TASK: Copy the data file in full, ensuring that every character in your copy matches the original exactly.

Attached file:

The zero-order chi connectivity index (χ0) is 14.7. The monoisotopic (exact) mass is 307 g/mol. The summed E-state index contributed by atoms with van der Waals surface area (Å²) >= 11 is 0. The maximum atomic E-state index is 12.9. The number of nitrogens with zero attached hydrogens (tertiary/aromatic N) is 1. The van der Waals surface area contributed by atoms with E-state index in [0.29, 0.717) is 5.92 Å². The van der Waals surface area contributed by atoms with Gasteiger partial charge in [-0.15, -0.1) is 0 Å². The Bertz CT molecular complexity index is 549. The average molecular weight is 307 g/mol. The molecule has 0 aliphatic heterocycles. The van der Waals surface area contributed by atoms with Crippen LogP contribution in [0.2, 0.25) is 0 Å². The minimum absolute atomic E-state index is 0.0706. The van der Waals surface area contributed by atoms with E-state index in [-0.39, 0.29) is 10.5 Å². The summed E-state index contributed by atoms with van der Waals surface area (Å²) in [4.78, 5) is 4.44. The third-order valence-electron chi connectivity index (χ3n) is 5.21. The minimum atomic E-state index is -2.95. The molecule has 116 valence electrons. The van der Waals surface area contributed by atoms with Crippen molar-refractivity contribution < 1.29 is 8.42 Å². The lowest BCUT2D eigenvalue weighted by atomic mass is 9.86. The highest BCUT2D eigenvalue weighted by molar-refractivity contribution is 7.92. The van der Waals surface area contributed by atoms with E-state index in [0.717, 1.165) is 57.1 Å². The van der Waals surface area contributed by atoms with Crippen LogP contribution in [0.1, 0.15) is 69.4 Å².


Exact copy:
The zero-order chi connectivity index (χ0) is 14.7. The monoisotopic (exact) mass is 307 g/mol. The summed E-state index contributed by atoms with van der Waals surface area (Å²) >= 11 is 0. The maximum atomic E-state index is 12.9. The number of nitrogens with zero attached hydrogens (tertiary/aromatic N) is 1. The van der Waals surface area contributed by atoms with E-state index in [0.29, 0.717) is 5.92 Å². The van der Waals surface area contributed by atoms with Gasteiger partial charge in [-0.15, -0.1) is 0 Å². The Bertz CT molecular complexity index is 549. The average molecular weight is 307 g/mol. The molecule has 0 aliphatic heterocycles. The van der Waals surface area contributed by atoms with Crippen LogP contribution in [0.2, 0.25) is 0 Å². The minimum absolute atomic E-state index is 0.0706. The van der Waals surface area contributed by atoms with E-state index in [-0.39, 0.29) is 10.5 Å². The summed E-state index contributed by atoms with van der Waals surface area (Å²) in [4.78, 5) is 4.44. The third-order valence-electron chi connectivity index (χ3n) is 5.21. The minimum atomic E-state index is -2.95. The molecule has 116 valence electrons. The van der Waals surface area contributed by atoms with Crippen molar-refractivity contribution < 1.29 is 8.42 Å². The lowest BCUT2D eigenvalue weighted by atomic mass is 9.86. The highest BCUT2D eigenvalue weighted by molar-refractivity contribution is 7.92. The van der Waals surface area contributed by atoms with E-state index in [0.717, 1.165) is 57.1 Å². The van der Waals surface area contributed by atoms with Crippen LogP contribution in [0.1, 0.15) is 69.4 Å².